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Bail Release Granted For Video Journalist

Bay City News
Friday September 01, 2006

A freelance journalist who has spent a month in prison was granted release on bail by a federal appeals court in San Francisco today while he appeals a subpoena requiring him to give a videotape of a demonstration to a U.S. grand jury. 

Attorney Dan Siegel said he expects Josh Wolf, 24, to be freed on his own recognizance from the Federal Correctional Institution in Dublin either by Friday morning. 

Wolf has been imprisoned since U.S. District Judge William Alsup found him in civil contempt of court on Aug. 1 for refusing to give a grand jury unpublished sections of a videotape he took of an anarchist demonstration in San Francisco on July 8, 2005. 

Chief Judge Mary Schroeder and Judge Stephen Reinhardt of the 9th U.S. Circuit Court of Appeals said in a one-page order that the government “has not shown that this appeal is frivolous or taken for purposes of delay.”  

The bail release will be in effect until a different three-judge panel of the appeals court rules on Wolf’s appeal of the contempt finding. 

Siegel said, “I’m very pleased. I’m optimistic the appeal will be resolved in his favor.” 

The grand jury is investigating possible attempted arson to a police car during the demonstration, which was held to protest the Group of Eight summit meeting then taking place in Scotland. 

While California has a state shield law that generally protects news reporters from disclosing materials, there is no federal shield law. 

Wolf contends the federal connection to the case is remote and that the government’s need for the information should be weighed against the harm to his constitutional First Amendment rights. 

Prosecutors say the federal grand jury probe is proper because the San Francisco Police Department receives some federal funds. 

U.S. attorney’s office spokesman Luke Macaulay declined to comment on the bail order, but noted that prosecutors have previously said, “We have an obligation to the community to investigate and gather relevant and material evidence of serious crimes.”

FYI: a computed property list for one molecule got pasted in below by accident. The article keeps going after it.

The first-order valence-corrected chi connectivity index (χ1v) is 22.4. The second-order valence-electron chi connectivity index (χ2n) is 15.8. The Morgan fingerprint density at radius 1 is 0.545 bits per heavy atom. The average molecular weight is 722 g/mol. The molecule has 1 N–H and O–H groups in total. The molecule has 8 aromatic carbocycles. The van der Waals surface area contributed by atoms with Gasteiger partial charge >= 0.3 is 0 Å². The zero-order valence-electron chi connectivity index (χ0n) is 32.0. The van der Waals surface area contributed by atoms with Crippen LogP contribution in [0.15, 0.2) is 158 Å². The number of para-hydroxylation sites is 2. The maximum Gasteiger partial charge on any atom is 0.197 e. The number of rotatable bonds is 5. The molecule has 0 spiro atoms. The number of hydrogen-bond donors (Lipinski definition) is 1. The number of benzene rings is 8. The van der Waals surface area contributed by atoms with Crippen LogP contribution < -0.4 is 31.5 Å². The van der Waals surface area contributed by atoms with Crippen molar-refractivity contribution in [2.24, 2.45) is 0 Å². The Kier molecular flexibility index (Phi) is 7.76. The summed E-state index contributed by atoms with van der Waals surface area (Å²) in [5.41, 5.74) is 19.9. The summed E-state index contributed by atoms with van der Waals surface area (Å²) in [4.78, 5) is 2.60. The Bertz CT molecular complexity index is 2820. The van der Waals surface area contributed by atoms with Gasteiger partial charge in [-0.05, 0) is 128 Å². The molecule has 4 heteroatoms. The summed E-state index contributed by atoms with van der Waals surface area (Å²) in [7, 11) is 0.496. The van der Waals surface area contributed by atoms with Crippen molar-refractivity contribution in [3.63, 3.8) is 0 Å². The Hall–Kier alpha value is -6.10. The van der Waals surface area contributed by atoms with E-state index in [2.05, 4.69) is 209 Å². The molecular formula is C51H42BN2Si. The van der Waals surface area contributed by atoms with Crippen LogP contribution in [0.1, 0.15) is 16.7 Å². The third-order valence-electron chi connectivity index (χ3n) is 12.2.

Wolf is one of four people who have been challenging subpoenas to testify before federal grand juries in San Francisco in recent weeks. 

On Monday, Alsup found Greg Anderson, a personal trainer for San Francisco Giants star Barry Bonds, in contempt of court and ordered him jailed for refusing to tell a grand jury whether Bonds used steroid drugs. Anderson, now in prison, is appealing.  

Last month, U.S. District Judge Jeffrey White rejected a challenge by San Francisco Chronicle reporters Lance Williams and Mark Fainaru-Wada to a subpoena requiring them to tell a different grand jury their source of leaked grand jury transcripts in a sports steroids probe centered about the Bay Area Laboratory Co-Operative (BALCO).  

The two reporters are appealing that ruling and could be found in contempt of court and jailed if they lose the appeal.  

The Indiana-based Society of Professional Journalists is paying $31,000 of Wolf’s $60,000 legal fees to fight the subpoena in his case. 

Society President David Carlson said last week, “This case is evidence of a disturbing trend in which federal prosecutors are attempting to turn journalists into arms of law enforcement.” 

If not granted bail, Wolf could have been kept in prison until the grand jury’s term expires next July. If he loses the appeal, he could be returned to prison unless he gives up the videotape.